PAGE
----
The Soft Matter Analytical Laboratory

    The Department of Chemistry was one of the University's first departments when it was founded in 1905. Since then, four Nobel Prize winners have been Sheffield chemistry researchers or students. Several of our academics have been named Fellows of the Royal Society or been awarded prizes from other prestigious organisations such as the Royal Society of Chemistry.

    Our chemistry researchers work on many of society’s biggest challenges, from antimicrobial resistance to environmental sustainability, and they work closely with industry to solve problems and develop innovative new technologies.

    In the Research Excellence Framework 2021, 95 per cent of our research was rated in the highest two categories as world-leading or internationally excellent.

    We’re home to state-of-the-art chemistry laboratories and several multi-million pound materials science facilities.

    These include the Lord Porter Ultrafast Laser Spectroscopy Laboratory, which is used in studies ranging from energy transport in molecules and materials to artificial photosynthesis, the Soft Matter Analytical Laboratory, where scientists can study samples that are 100 times smaller than a human hair, and an array of state-of-the-art instrumentation in Sheffield Surface Analysis Centre.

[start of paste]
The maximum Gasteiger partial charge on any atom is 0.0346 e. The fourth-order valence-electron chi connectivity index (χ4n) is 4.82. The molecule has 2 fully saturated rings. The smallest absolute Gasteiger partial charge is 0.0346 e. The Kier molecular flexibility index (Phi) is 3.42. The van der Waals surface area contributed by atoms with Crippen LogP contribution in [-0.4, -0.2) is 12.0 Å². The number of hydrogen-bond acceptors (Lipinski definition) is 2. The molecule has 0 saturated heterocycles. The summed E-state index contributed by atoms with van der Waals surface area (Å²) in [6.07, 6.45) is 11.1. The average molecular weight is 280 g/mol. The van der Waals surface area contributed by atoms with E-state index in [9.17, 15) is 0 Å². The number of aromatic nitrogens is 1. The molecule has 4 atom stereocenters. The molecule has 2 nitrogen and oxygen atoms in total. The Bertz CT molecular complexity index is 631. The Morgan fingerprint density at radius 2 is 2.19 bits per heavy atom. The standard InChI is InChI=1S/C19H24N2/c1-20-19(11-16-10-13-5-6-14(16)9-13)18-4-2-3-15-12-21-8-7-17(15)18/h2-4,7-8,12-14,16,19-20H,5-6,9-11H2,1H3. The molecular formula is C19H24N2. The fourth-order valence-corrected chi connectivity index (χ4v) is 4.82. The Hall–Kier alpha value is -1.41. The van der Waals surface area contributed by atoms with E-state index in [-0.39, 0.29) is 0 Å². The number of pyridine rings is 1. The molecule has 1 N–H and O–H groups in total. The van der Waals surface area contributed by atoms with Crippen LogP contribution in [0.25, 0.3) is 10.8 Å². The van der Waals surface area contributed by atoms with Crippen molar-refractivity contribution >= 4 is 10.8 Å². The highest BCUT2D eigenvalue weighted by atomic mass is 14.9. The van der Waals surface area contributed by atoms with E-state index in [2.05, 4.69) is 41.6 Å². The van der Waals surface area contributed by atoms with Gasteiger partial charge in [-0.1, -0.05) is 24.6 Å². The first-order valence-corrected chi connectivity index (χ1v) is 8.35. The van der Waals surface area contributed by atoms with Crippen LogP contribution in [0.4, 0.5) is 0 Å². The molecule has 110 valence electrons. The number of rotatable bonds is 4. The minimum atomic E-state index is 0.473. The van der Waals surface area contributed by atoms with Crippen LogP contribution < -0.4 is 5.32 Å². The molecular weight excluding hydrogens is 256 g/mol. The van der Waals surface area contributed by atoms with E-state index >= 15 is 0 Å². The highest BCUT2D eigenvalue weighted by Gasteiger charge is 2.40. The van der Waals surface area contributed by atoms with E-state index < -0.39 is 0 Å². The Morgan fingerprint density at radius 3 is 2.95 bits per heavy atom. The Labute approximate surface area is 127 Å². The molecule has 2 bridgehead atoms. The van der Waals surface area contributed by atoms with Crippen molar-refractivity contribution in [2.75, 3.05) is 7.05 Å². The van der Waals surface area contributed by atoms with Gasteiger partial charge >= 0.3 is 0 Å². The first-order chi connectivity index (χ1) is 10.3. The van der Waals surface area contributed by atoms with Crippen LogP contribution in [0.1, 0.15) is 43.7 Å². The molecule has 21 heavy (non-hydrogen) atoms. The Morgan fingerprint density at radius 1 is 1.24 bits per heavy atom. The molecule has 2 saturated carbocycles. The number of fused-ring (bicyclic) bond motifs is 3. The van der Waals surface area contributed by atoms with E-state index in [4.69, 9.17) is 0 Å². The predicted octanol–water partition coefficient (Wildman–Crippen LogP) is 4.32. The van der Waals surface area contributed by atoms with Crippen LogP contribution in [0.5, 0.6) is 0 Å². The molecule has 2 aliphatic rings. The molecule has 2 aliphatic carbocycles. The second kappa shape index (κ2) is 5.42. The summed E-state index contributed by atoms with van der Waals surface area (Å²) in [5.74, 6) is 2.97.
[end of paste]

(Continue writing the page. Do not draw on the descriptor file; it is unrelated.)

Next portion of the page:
Entry requirements

    Minimum 2:1 undergraduate honours degree in chemistry, biology, pharmacy or a related subject.

    We may also consider your application if you don't meet the standard academic requirements but you have considerable relevant professional experience.

    We also accept medical students who wish to intercalate their studies.

    We also consider a wide range of international qualifications:

    Entry requirements for international students

    Overall IELTS score of 6.5 with a minimum of 6.0 in each component, or equivalent.

    Pathway programme for international students

    If you're an international student who does not meet the entry requirements for this course, you have the opportunity to apply for a pre-masters programme in Science and Engineering at the University of Sheffield International College. This course is designed to develop your English language and academic skills. Upon successful completion, you can progress to degree level study at the University of Sheffield.

    If you have any questions about entry requirements, please contact the department.


    You can apply for postgraduate study using our Postgraduate Online Application Form. It's a quick and easy process.

    Apply now


    +44 114 222 9500

    Any supervisors and research areas listed are indicative and may change before the start of the course.

    Our student protection plan

    Recognition of professional qualifications: from 1 January 2021, in order to have any UK professional qualifications recognised for work in an EU country across a number of regulated and other professions you need to apply to the host country for recognition. Read information from the UK government and the EU Regulated Professions Database.